Blogging 101 & Everything I need to know About Social Media I Learned from Blogging

I gave this presentation yesterday, (January 19th, 2011) at the Linking Greensboro Luncheon.
I talked about how blogging has helped me grow personally and professionally.
This presentation is a high-level overview aimed at helping people get started blogging, but there is also some useful information and reminders for those who are already blogging.
The presentation itself was built using the free online tool, Prezi. I recomend playing it in full-screen mode. Prezi is flash-based so you won’t be able to view it on your iPhone, however they recently released a great free app that lets you view their presentations on the iPad, you can download it here: Prezi for iPad.
I also have an audio recording of this presentation, leave me a comment or contact me if you are interested in downloading it.

The Value of The Network

This the presentation portion of a talk I gave on at the Greensboro Toastmasters Club on Tuesday, December 7. This also represents my first attempt to develop a presentation with I’m excited to learn more about Prezi and leveraging it’s dynamic potential to make presentations more engaging.

Marketing Your Small Business Presentation

The following slide s are from a presentation I did at the Triad SmugMug group on October 27th,  in Greensboro, NC. The group is made up of independent photographers who use to organize and send proofs for their digital photos. The groups organizer Evie Curley, from Evie Curley Photography invited me to talk to the group about Marketing 101. When I started thinking about how photographers market them selves I realized that it’s not very differently than most other small businesses. I put the following presentation together with all small businesses in mind with a particular emphasis on free tools and the D.I.Y. (do it yourself) mindset.

iPad, iPhone and Windows Mobile 7 Apps

Presentation that Brian Hitney and I created for our presentation at ConvergeSouth, technology conference in Greensboro, NC. The Mobile app market is constantly changing and evolving. It is also growing at the same pace. There are lots of different routes to development and tons of opportunity for developers and marketers.

iPad, iPhone and Windows Mobile 7 Apps

ConvergeSouth Tech Conference

I’m really excited to be a presenter at the upcoming ConvergeSouth Tech conference in Greensboro, NC. ConvergeSouth’s call to arms is Creativity Online For Everyone.  When you talk about bringing technology and creativity together you have my attention.

The conference will take place on October 1st and 2nd, 2010, on the campus of North Carolina A&T State University and will feature three tracks: Personal Branding, Internet Strategy for Small Business, and Developing Outside the Box. My session will be in the development track. I will be co-presenting with Brian Hitney from Microsoft about mobile application development and marketing.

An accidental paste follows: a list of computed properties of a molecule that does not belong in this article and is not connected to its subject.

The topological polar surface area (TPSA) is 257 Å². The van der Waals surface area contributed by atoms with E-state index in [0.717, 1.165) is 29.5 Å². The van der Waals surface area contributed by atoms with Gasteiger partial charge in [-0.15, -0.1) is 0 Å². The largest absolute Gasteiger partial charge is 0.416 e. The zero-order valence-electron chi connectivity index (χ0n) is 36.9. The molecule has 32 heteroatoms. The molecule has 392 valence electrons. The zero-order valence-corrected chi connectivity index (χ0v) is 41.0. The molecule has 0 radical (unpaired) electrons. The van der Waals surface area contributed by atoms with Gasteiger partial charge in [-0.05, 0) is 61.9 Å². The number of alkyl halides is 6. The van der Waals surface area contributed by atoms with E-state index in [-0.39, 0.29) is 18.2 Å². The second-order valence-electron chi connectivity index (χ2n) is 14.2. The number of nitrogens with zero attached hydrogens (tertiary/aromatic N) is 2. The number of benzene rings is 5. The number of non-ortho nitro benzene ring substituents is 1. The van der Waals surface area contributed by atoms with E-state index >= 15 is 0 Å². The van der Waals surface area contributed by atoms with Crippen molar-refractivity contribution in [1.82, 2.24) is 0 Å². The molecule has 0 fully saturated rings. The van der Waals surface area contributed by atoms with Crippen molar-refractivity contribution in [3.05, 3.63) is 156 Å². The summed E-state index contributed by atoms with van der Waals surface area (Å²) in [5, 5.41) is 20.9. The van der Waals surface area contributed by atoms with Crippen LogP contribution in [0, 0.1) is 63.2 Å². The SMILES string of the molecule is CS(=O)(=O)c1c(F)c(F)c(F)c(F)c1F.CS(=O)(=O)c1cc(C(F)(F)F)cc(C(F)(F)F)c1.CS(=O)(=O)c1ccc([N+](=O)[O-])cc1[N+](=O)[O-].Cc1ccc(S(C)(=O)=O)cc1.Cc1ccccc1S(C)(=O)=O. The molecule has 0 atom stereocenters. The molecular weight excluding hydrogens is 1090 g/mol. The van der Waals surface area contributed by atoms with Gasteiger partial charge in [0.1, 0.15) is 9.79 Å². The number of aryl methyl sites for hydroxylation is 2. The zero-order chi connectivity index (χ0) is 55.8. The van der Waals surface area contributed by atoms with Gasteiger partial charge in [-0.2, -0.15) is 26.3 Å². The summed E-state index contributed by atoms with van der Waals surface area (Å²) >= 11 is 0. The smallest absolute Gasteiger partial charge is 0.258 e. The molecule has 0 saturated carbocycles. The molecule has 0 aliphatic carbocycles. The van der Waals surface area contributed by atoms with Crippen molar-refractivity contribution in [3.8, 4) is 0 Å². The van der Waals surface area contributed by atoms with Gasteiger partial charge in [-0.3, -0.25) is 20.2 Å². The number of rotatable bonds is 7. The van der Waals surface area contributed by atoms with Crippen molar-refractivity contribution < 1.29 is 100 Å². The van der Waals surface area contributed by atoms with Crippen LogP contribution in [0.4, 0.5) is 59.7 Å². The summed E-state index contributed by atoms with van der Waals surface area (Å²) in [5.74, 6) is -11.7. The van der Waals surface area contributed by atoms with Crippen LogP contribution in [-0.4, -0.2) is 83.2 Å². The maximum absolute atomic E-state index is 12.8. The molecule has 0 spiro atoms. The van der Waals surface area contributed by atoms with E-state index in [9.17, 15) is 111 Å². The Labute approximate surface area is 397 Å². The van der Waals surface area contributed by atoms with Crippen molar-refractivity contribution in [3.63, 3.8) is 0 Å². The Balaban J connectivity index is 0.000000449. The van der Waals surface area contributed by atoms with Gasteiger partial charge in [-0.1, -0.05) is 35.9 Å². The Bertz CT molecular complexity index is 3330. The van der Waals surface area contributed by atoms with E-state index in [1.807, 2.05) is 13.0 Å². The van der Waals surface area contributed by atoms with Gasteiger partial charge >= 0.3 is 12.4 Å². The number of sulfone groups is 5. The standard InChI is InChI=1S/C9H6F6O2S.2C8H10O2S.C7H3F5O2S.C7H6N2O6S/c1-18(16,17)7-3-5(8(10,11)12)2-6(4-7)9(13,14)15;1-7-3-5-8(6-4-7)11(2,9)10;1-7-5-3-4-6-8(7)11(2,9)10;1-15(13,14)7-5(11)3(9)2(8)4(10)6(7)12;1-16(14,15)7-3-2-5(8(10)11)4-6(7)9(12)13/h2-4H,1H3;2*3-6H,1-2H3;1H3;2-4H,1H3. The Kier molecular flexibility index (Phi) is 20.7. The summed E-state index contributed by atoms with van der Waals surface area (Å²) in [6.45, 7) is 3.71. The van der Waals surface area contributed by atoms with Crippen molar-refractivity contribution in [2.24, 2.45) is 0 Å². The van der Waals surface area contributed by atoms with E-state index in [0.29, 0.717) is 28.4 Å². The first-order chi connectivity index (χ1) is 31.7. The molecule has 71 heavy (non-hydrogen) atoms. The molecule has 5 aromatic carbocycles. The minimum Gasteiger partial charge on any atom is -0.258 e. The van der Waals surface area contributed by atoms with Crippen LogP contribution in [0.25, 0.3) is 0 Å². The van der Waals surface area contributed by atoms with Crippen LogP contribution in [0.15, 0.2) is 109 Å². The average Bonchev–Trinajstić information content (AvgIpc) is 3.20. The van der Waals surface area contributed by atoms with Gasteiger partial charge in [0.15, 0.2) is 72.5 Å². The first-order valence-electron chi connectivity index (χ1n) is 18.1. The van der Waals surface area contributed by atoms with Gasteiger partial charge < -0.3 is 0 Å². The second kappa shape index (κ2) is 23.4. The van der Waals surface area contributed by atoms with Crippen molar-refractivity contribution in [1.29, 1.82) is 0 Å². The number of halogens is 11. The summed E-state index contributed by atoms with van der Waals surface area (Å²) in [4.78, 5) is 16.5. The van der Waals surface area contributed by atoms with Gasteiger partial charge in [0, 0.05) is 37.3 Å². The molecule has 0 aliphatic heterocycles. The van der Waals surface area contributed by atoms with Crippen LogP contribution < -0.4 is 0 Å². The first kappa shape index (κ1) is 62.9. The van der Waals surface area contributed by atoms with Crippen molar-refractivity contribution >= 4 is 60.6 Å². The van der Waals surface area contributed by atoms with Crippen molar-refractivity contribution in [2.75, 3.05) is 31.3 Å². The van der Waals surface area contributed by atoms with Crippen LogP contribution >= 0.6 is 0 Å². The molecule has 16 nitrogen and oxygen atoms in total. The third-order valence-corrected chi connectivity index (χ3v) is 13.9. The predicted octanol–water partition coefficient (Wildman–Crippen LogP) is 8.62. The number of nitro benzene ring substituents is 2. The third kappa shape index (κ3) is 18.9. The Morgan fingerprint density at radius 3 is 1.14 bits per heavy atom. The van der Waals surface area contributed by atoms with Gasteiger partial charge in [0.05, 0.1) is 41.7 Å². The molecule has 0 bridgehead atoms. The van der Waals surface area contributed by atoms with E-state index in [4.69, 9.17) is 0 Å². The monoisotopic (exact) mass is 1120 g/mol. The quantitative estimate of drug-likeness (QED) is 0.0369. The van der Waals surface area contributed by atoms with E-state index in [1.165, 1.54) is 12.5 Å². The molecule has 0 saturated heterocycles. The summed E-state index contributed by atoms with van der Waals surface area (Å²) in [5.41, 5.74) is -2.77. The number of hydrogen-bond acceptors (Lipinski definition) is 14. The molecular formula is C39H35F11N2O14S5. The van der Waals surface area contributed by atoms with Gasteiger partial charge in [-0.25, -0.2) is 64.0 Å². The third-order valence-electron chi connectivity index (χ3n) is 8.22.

We live in a time where the functionality of mobile devices has made them incredibly useful and interactive. And now these smart phones are being adopted by the masses. All of this is creating tremendous opportunity for marketers and developers to create smart phone apps that harness the innovative functions of these devices. We will take a look at the development and marketing paths of three different mobile platforms, including:  Google Android, Windows Mobile and Apple iPhone, (and iPad).

Specifically, my part of the presentation will focus on application development for the iPhone and the iPad.  My company Connect Marketing & Design is currently finishing an original iPad application for a new restaurant opening in downtown Greensboro, called Bin 33. The app is an interactive wine list, and we took a unique approach in developing it by going outside of Apple’s Standard Development Kit (SDK).  I’ll write more about that app in another post.

So if you are in the Southeastern U.S. and interested in technology, online marketing, social media or web development you must to join us for this exciting conference!
Learn more about ConvergeSouth at their website

What is the Significance of the iPad?

We all know that the iPad is “Cool“. And by selling over 700,000 units in the first few days is also “Hot“. The iPad is fun to play with, show-off and even do work on. But what is the real significance of this mobile tablet device?

If you ask different people you are bound to get different answers, but to me I can see that the beginning of the end is here for print as we know it. I’m not saying that there will cease to be newspapers, magazines and books altogether. The vision of a “paperless” world of a few years ago is still a far off dream.  Many people will never change reading the written word on paper. But I am saying that the mass-adoption of hand-held “reader” devices like the iPad, HP’s Slate, Amazon’s Kindle and many other similar devices will be a game changer when it comes to the way we receive and digest written information.